The firing comes in the wake of Camera’s guilty pleas last month to misdemeanor charges of stealing money from Lorain Youth Baseball while he served as league president.
Lorain Mayor Chase Ritenauer said a disciplinary hearing for Camera, 57, led to findings of immoral conduct, dishonesty, discourteous treatment of the public and pleading guilty to a theft charge. Camera also pleaded guilty to four counts each of tampering with records and records to be kept for four years in the baseball case.
The case was unrelated to Camera’s city employment, but Ritenauer said public officials are held to a higher standard and the conduct outside their city jobs can have consequences.
“When looking at the totality of it, we believe it rose to the level of termination,” Ritenauer said. “Overall, it’s failure of the public trust.”
Camera could not be reached Tuesday and his attorney, Jack Bradley, did not return a call seeking comment.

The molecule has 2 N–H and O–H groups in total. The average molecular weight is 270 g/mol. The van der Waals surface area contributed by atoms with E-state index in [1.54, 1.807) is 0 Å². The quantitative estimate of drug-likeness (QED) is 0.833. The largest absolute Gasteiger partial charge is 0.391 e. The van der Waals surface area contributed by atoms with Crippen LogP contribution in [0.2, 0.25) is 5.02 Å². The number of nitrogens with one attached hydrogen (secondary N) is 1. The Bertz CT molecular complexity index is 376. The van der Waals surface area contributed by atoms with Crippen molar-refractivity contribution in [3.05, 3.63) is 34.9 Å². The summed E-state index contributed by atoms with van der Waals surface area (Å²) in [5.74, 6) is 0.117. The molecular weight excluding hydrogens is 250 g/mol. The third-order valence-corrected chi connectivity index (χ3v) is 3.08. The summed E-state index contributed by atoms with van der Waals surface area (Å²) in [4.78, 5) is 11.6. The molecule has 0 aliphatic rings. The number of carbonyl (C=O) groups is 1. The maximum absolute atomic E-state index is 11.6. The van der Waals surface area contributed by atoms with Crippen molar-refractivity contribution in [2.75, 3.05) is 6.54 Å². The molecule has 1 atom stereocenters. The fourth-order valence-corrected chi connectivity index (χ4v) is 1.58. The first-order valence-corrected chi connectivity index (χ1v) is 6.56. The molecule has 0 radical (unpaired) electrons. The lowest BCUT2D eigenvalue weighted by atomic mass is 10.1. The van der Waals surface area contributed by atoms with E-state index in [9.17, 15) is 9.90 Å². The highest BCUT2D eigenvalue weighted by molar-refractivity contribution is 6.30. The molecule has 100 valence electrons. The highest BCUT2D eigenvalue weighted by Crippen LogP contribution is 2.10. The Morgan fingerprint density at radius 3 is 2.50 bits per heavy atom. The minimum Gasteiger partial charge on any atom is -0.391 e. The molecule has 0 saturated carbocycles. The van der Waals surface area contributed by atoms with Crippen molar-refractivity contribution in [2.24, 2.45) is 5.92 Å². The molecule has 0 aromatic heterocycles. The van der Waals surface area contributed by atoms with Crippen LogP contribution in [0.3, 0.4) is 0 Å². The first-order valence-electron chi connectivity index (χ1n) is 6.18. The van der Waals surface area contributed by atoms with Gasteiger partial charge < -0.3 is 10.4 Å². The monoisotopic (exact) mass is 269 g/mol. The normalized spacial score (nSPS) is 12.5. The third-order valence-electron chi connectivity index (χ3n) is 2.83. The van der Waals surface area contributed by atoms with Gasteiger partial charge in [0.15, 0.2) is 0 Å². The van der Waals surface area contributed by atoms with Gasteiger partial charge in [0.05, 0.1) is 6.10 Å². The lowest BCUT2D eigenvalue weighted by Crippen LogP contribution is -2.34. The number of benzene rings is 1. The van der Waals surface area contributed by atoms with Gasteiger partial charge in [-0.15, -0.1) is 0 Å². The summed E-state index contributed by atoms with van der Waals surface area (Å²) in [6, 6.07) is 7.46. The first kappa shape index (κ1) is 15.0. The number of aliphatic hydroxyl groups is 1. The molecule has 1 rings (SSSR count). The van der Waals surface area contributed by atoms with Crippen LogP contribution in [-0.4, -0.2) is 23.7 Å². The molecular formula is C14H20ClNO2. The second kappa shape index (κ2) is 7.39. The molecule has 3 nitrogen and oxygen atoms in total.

But during his court appearance last month, in which he was given a suspended four-month jail sentence, two years of good behavior and agreed to repay the league $10,000, Camera said he was ultimately responsible for making certain that the league’s tip ticket sales were handled properly.
“It was also my responsibility to make sure all monies were collected properly and deposited properly, and I failed to do so, and because of this I’m paying the money that was requested of me,” he said during the March hearing.
Police and prosecutors argued that Camera stole money from the tip ticket receipts he collected from two Lorain bars.
Camera fell under suspicion after he stepped down as league president in 2008 and his successors discovered discrepancies in the organization’s books.
Bradley, however, has said managing the tip tickets and keeping the league’s financial records were simply beyond Camera’s abilities. He has said he doesn’t believe Camera intended to steal any money.
Camera had remained on the job throughout the investigation and after he was charged, but Ritenauer said after he was convicted, Camera was put on leave.
Ritenauer said Camera worked for the city for more than 30 years and likely can begin drawing retirement benefits, but he said that under the city’s service rules, Camera also can appeal his firing. Ritenauer said the city has not yet named a permanent replacement for Camera.
Contact Brad Dicken at 329-7147 or firstname.lastname@example.org.